Solomon seemed to be such a great youngster. Bathsheba raised a good kid. Even when His father David died, Solomon was made king and God came to him in a dream and said, “Ask what I shall give thee.” With a childlike understanding Solomon said, “Give me an understanding heart to judge Thy people, that I may discern between good and bad.” God was pleased with his answer and granted him more – a lot more. First Kings opens with such great promise for this young man. As you wind on through the first ten chapters, Solomon doesn’t seem as though he wants to please God anymore. He has horses and chariots in abundance; he even has chariot cities. By chapter eleven he is already neck-deep in horses, chariots, strange women and sacrificing to the gods of the lands.
What a disappointment! Through the first sixteen chapters of First Kings there is only one name that stands out. It’s not Solomon, Jeroboam, Rehoboam or a dozen others that had the opportunity to obey God. None had the heart of king David, Solomon’s father. For it came to pass, when Solomon was old, that his wives turned away his heart after other gods: and his heart was not perfect with the Lord his God, as was the heart of David his father (1 Kings 11:4). Not a one of the rest of the kings in First Kings could hold a candle to David. Solomon loved strange women and clave to the love of strange wives. Rehoboam wanted to appease his young buddies, while throwing away wisdom from the older men. Jeroboam thought highly of his own council while destroying Israel and throwing her into apostasy.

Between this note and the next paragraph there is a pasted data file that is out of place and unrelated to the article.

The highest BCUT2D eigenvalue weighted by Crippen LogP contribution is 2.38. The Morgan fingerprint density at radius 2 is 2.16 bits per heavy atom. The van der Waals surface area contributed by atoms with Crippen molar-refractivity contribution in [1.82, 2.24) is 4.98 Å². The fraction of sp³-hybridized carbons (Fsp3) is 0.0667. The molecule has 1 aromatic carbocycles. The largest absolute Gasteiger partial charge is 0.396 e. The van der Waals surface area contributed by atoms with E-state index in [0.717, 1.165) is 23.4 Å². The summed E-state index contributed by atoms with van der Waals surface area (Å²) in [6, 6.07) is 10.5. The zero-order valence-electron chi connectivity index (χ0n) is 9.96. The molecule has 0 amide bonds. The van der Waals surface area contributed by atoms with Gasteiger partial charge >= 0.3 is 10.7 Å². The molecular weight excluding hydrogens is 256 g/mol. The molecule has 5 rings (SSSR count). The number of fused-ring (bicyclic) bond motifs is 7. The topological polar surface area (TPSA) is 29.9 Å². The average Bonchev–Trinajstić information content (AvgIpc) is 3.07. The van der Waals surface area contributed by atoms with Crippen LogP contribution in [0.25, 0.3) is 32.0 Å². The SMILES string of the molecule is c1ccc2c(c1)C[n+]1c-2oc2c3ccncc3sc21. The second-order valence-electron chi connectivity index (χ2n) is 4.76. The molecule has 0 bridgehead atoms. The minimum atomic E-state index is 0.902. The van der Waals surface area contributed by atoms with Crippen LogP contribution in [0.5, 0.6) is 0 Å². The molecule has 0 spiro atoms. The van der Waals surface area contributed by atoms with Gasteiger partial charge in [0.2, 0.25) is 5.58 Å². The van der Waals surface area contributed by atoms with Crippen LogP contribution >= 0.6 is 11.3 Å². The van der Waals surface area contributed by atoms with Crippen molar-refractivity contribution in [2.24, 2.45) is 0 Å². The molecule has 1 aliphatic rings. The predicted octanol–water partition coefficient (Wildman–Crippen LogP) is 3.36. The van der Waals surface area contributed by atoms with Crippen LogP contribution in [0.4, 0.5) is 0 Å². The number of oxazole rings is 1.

When many won’t do the right thing or live a life pleasing to God, usually there will be one in the crowd that fears God. Over and over we read in the Old Testament of the many that do what is right in their own eyes, while just one or two occasionally do what is commanded of them by God. In the New Testament we read of one that would bare the sins of many (Isaiah 53, 1 Peter 2:24). Then in Acts and other parts after, there are those that start picking up the slack for what those in the O.T. would not do. It’s amazing to me the strength of the prophets of old to endure and trust in God as they did. Just a handful of kings are worthy of mention. Yet Hebrews 11 and 12 reminds us of the many, the faithful many, that are examples to us even today. Yes, even today the fight is on with those that give in to temptations and their own lusts. One can sit at the dinner table with their family gathered around. One can look at those across the table and maybe it’s just curiosity, maybe it’s worry, or maybe it’s fear that we haven’t done all that we can do, but will our loved ones be some of the few that will have pleased God?
David had several boys that followed after him and it is a high probability they are not in Paradise. David was one of the few in his time that knew what repentance was all about. He did it often. He loved God and it showed. Solomon may not have gotten it right in life, but he got it right in word: Let us hear the conclusion of the whole matter: Fear God, and keep his commandments: for this is the whole duty of man. For God shall bring every work into judgment, with every secret thing, whether it be good, or whether it be evil (Ecclesiastes 12:13-14). When many won’t keep the commandments of God, usually there will be one who will; when many sit idly by, there will be one standing for what’s right; when all have sinned, there was One. . .